Alone? It is perfect for this Fall. And it is Fall and each morning (I wake beneath yes seven blankets), each morning.
Good morning, sunshine!
I bellow, as we did when young at Camp. Everyone smoked too much and drank borrowed vodka in the woods and kissed too hard and laid around in the grass, lots, and golden-browned marshmallows on campfires and I was often lonely and often cheerful and often genuine.
Each morning now is bright for the Past, cold at Present, pregnant with the Future: each morning leaves so many memories forgotten.
“In three words I can sum up everything I’ve learned about life: it goes on.” ~ Robert Frost
I am back in my Tall House on a Long Hill in my Big Town beneath the Red Mountains above the Great, Golden Plains.
The newly fallen gold leaves: they were just green this summer! Each one a colorfully enthusiastic masterpiece of life, beauty, and now loss. Summer is gone fast as I age, it used to be wonderfully empty and endless but now it is full and too quick.
My home routine is boring, and it is good. Hot sun wakes me in my wide bed. Red dog and I stumble out into the new day: he wanders the pocket park behind my house doing his stuff while I hang from an old orchard tree and do a few pull-ups and stretch. I avoid looking at my phone. If it is hot out I walk him further, to a century-old farmer’s ditch, to swim. Back home, I order him to lie down while I dish his raw food out. Okay! He eats hurriedly: it is the highlight of his day, every day. I meditate: dedicating the merit of this day to others, then read a few paragraphs of Training the Mind, a Dharma book. Red dog lies by my side. Then I walk down my maroon spiral staircase to the hot tub where I read a New Yorker or a business book (if it is bright out, or snowing, I wear a cowboy hat to shield my eyes from the bright). Dripping, I spiral back up the twirly staircase to my old clawfoot bath where I shower, soaping off hot sweat. I brush my teeth while singing Brave Wolfe or Drunken Sailor or Dona, Dona or Loch Lomond through bubbles. I dress in confident clothes. Downstairs, I toast organic local cinnamon raisin bread—my favorite. My kitchen suddenly smells as if I bake. I bicycle to a favorite café and work on my laptop and socialize all day, getting so much done yet never enough. Things are going well: my business is a bonfire on a beach patiently built up, bigger and bigger with little twigs for twelve years.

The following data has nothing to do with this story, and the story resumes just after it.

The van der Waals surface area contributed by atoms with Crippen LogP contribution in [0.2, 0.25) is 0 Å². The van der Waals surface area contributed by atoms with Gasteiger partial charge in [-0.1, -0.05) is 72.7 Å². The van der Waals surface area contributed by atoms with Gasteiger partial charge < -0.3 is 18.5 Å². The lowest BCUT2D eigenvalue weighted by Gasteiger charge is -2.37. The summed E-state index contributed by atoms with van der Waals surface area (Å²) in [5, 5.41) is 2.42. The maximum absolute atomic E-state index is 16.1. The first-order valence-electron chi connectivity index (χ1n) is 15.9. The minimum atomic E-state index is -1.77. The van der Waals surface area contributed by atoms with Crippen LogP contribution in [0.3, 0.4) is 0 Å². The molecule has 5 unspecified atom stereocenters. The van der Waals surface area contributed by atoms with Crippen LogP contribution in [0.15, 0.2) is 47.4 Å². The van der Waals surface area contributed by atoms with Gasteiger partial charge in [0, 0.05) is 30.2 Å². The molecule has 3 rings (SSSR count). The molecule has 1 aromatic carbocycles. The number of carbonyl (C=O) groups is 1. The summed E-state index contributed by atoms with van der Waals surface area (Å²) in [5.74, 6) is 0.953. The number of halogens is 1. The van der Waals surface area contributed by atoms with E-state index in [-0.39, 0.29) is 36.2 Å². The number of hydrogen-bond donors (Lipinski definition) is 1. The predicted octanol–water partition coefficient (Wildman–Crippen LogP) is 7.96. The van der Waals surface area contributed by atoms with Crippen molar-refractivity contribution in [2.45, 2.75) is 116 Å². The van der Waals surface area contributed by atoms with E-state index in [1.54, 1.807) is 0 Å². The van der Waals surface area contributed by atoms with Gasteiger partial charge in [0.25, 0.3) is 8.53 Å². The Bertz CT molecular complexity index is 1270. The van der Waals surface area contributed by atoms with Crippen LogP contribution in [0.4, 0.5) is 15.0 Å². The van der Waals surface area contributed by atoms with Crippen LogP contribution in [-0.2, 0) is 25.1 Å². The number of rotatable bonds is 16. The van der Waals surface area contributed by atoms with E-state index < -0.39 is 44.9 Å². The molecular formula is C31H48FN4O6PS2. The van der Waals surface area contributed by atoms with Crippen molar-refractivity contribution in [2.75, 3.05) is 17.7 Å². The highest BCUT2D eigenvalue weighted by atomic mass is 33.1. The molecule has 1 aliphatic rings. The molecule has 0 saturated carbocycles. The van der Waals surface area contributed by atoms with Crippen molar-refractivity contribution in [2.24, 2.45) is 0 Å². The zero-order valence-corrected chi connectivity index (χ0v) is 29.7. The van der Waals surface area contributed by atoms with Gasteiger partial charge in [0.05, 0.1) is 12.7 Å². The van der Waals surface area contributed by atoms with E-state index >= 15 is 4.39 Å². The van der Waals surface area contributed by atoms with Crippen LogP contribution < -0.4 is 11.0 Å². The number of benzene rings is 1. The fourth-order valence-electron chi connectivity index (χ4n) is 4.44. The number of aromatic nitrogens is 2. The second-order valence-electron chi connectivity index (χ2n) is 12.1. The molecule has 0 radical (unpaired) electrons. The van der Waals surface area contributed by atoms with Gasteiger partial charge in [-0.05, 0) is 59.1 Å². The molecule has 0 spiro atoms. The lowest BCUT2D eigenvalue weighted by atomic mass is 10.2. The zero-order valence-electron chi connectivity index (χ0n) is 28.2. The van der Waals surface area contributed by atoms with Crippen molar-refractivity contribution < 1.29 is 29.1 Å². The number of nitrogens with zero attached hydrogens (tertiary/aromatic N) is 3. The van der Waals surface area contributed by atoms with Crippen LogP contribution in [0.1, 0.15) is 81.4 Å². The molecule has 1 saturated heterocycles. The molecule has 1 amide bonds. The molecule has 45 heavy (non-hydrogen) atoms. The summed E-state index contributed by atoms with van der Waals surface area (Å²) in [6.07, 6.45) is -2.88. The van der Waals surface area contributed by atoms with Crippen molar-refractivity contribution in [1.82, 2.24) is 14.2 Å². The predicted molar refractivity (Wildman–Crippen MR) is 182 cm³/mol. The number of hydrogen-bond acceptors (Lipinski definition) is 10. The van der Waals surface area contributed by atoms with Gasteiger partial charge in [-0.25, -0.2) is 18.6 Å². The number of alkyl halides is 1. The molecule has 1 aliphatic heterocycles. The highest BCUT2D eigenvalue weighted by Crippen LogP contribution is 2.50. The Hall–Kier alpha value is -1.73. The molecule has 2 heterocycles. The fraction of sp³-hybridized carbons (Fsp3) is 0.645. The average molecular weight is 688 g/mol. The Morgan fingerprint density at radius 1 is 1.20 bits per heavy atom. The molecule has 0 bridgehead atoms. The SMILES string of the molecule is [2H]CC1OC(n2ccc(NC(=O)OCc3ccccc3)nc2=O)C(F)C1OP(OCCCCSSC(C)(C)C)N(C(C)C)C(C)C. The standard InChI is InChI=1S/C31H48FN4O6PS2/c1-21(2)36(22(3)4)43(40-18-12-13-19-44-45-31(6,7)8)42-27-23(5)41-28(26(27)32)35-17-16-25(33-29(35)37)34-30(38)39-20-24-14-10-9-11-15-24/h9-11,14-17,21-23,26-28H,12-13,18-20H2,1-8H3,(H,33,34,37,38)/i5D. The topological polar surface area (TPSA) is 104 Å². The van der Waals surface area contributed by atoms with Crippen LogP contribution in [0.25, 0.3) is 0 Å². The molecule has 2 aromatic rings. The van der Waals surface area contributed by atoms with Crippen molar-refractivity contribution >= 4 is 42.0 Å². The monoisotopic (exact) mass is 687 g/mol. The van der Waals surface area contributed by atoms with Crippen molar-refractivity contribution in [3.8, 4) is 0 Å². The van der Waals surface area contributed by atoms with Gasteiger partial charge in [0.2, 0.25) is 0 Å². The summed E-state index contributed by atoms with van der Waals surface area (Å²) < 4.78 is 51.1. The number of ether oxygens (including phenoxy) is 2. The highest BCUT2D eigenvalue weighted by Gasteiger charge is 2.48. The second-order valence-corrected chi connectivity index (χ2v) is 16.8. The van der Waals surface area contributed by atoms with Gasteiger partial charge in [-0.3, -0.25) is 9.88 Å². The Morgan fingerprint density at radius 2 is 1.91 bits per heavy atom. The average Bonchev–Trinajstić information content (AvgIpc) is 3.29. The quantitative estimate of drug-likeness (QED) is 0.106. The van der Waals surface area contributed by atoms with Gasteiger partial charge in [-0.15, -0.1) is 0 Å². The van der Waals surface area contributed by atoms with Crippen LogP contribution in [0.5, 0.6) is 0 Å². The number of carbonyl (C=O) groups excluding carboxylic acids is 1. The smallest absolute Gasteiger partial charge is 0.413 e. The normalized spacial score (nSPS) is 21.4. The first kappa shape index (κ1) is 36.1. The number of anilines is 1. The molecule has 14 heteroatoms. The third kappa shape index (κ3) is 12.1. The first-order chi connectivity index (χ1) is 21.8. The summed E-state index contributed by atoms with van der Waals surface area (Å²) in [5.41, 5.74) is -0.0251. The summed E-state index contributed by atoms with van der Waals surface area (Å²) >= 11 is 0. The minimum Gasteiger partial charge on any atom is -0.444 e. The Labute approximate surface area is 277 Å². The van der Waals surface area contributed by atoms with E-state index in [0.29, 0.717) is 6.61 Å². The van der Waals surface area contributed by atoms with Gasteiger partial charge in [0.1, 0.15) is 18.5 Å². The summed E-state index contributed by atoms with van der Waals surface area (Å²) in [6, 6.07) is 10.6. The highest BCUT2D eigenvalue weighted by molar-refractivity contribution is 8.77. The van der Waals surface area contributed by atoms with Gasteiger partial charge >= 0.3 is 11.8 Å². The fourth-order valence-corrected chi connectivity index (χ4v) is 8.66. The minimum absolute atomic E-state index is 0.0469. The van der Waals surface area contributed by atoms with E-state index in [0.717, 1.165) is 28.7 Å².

Bicycling through tunnels I whoop! My whoop’s echo reminds my sadness to be brave. I bicycle past dry fields and over bumpy trails and over wooden ratatatatat bridges and on the shoulders of busy roads where cars and trucks whoosh past me, the drivers texting friends, practicing un-meditation: practicing wishing they were somewhere else.
I would like to think that I am ready for you—ready as I have ever been. I am finally able to take the time to travel; or settle down; or both. I have the money to buy a plane ticket or a dinner without fearing that my card might b-bounce. I would like to see you for lunch on the lawn at farmers’ market, tomorrow—it is one of the last of the season.
And I would like to be sad: this sadness is good. When you are sad remember this: sing old warrior’s songs. Sing blues. Sing in the shower.
The Minstrel Boy to the war has gone!
In the ranks of death you will find him
His father’s sword he has girded on!
His wild harp slung behind him
Awake! Awake! Is the warrior’s cry
The world, the world deceeeeeives thee…
These songs are sung by the pure and free
They’ll never sound in slav’ry.